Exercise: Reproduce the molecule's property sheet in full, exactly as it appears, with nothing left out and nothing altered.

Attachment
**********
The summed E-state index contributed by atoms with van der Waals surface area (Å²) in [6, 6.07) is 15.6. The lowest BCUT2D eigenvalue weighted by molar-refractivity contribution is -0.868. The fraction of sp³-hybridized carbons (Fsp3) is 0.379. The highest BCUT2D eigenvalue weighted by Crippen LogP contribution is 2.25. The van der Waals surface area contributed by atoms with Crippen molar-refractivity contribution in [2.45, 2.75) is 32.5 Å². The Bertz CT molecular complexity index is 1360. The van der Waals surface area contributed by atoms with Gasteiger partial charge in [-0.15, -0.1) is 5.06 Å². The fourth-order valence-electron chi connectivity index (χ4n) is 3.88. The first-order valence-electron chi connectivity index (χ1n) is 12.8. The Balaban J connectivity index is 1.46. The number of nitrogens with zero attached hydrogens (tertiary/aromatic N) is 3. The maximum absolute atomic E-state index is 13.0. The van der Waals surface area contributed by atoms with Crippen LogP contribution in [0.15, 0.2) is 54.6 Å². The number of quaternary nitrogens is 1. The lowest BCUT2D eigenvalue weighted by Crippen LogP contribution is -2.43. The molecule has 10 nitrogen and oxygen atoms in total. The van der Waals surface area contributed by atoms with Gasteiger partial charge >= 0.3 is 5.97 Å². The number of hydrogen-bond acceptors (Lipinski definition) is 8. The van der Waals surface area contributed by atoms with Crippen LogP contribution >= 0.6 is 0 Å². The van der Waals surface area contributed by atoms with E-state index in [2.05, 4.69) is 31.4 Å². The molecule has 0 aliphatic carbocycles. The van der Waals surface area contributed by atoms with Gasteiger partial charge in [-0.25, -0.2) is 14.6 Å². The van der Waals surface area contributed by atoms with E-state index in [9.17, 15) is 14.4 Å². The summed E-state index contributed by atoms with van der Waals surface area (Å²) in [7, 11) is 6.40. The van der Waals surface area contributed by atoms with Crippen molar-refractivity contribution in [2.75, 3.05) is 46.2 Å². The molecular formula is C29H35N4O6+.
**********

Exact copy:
The summed E-state index contributed by atoms with van der Waals surface area (Å²) in [6, 6.07) is 15.6. The lowest BCUT2D eigenvalue weighted by molar-refractivity contribution is -0.868. The fraction of sp³-hybridized carbons (Fsp3) is 0.379. The highest BCUT2D eigenvalue weighted by Crippen LogP contribution is 2.25. The van der Waals surface area contributed by atoms with Crippen molar-refractivity contribution in [2.45, 2.75) is 32.5 Å². The Bertz CT molecular complexity index is 1360. The van der Waals surface area contributed by atoms with Gasteiger partial charge in [-0.15, -0.1) is 5.06 Å². The fourth-order valence-electron chi connectivity index (χ4n) is 3.88. The first-order valence-electron chi connectivity index (χ1n) is 12.8. The Balaban J connectivity index is 1.46. The number of nitrogens with zero attached hydrogens (tertiary/aromatic N) is 3. The maximum absolute atomic E-state index is 13.0. The van der Waals surface area contributed by atoms with Crippen LogP contribution in [0.15, 0.2) is 54.6 Å². The number of quaternary nitrogens is 1. The lowest BCUT2D eigenvalue weighted by Crippen LogP contribution is -2.43. The molecule has 10 nitrogen and oxygen atoms in total. The van der Waals surface area contributed by atoms with Gasteiger partial charge >= 0.3 is 5.97 Å². The number of hydrogen-bond acceptors (Lipinski definition) is 8. The van der Waals surface area contributed by atoms with Crippen LogP contribution >= 0.6 is 0 Å². The van der Waals surface area contributed by atoms with E-state index in [2.05, 4.69) is 31.4 Å². The molecule has 0 aliphatic carbocycles. The van der Waals surface area contributed by atoms with Gasteiger partial charge in [-0.25, -0.2) is 14.6 Å². The van der Waals surface area contributed by atoms with E-state index in [9.17, 15) is 14.4 Å². The summed E-state index contributed by atoms with van der Waals surface area (Å²) in [7, 11) is 6.40. The van der Waals surface area contributed by atoms with Crippen molar-refractivity contribution in [2.75, 3.05) is 46.2 Å². The molecular formula is C29H35N4O6+.